The assumption in The Megalithic Empire is that lynchets are way pre-historic. The general view in that astounding tome is that Neolithic farmers lived in villages and farmed the land communally, mainly using strips in vast fields. In other words, the 'medieval open field system' was not in the least medieval. The reason TME argued this was for the usual reason: that it is the only way (or at any rate far and away the best way) to farm before true capitalist methods were available first in the twelfth century under the Cistercians, then in the sixteenth century with the proceeds of the monasteries but mainly in the nineteenth century with joint-stock finance available.

When you try to communally farm any kind of hilly terrain (i e when you try to grow crops rather than animals) then you cannot use ordinary, straight strips because of soil erosion. So you use strip lynchets. The best place to see this general methodology is in a) the Incan Andes and b) present day south-east Asia. In both places, either the steepness of the terrain or the force of monsoon rainfall, requires actual contour terracing. In mild old, flat old, England, strip lynchets are all that is necessary.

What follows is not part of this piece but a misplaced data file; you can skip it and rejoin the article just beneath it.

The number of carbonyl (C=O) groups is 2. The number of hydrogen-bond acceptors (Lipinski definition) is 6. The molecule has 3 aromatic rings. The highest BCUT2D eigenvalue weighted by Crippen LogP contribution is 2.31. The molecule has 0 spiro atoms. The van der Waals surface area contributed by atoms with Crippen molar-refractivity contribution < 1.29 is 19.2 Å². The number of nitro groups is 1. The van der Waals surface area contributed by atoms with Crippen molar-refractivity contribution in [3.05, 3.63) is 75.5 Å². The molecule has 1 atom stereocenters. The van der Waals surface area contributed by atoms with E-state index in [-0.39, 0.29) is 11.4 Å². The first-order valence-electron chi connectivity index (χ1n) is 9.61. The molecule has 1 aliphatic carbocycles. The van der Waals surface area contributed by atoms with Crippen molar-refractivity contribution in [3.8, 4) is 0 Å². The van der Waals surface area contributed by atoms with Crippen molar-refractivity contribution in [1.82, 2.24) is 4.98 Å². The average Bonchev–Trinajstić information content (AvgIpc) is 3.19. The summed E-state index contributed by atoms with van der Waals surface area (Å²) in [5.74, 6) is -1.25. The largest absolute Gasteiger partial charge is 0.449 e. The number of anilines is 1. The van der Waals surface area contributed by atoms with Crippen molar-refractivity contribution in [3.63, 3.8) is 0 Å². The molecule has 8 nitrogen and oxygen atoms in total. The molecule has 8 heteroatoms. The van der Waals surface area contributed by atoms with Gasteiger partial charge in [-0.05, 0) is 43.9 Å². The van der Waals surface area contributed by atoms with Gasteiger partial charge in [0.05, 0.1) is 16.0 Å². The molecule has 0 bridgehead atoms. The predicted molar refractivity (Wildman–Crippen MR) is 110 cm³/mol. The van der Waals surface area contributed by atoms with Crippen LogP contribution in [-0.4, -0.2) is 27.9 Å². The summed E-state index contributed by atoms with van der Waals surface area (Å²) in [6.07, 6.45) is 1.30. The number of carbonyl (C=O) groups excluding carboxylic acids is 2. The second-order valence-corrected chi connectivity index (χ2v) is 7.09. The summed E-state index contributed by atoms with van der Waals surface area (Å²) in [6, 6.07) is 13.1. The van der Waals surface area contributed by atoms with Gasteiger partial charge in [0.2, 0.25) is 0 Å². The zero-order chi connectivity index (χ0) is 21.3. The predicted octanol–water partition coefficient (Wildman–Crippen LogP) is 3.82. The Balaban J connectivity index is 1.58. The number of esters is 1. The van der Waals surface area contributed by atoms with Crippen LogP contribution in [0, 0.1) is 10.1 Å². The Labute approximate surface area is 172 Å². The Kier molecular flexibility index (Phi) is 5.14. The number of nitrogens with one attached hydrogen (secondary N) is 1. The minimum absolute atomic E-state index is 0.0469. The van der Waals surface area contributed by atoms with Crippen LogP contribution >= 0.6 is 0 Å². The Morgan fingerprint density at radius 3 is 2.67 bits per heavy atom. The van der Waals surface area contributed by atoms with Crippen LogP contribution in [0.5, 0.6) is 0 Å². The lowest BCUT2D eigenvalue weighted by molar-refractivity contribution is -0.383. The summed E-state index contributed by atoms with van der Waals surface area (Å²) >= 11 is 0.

Mick Harper
 
Posts: 865
Joined: 10:28 am

Re: Missing Link

Postby Mick Harper » 11:16 am

That said, I'm not sure they are necessarily exactly man-made. As is well known (there's one still left in Nottinghamshire) when you open-farm using strips, then ridge and furrows come into existence quite naturally. If you arrange for your strips to follow the lie of the land, ie contouring, and you do this for thousands of years (ie since the Neolithic rather than since the Middle Ages) then strip lynchets will likely be the result.
Mick Harper
 
Posts: 865
Joined: 10:28 am

Re: Missing Link

Postby macausland » 12:25 pm

Farmed landscape features I would imagine would depend on the kind of farming being employed and the terrain itself.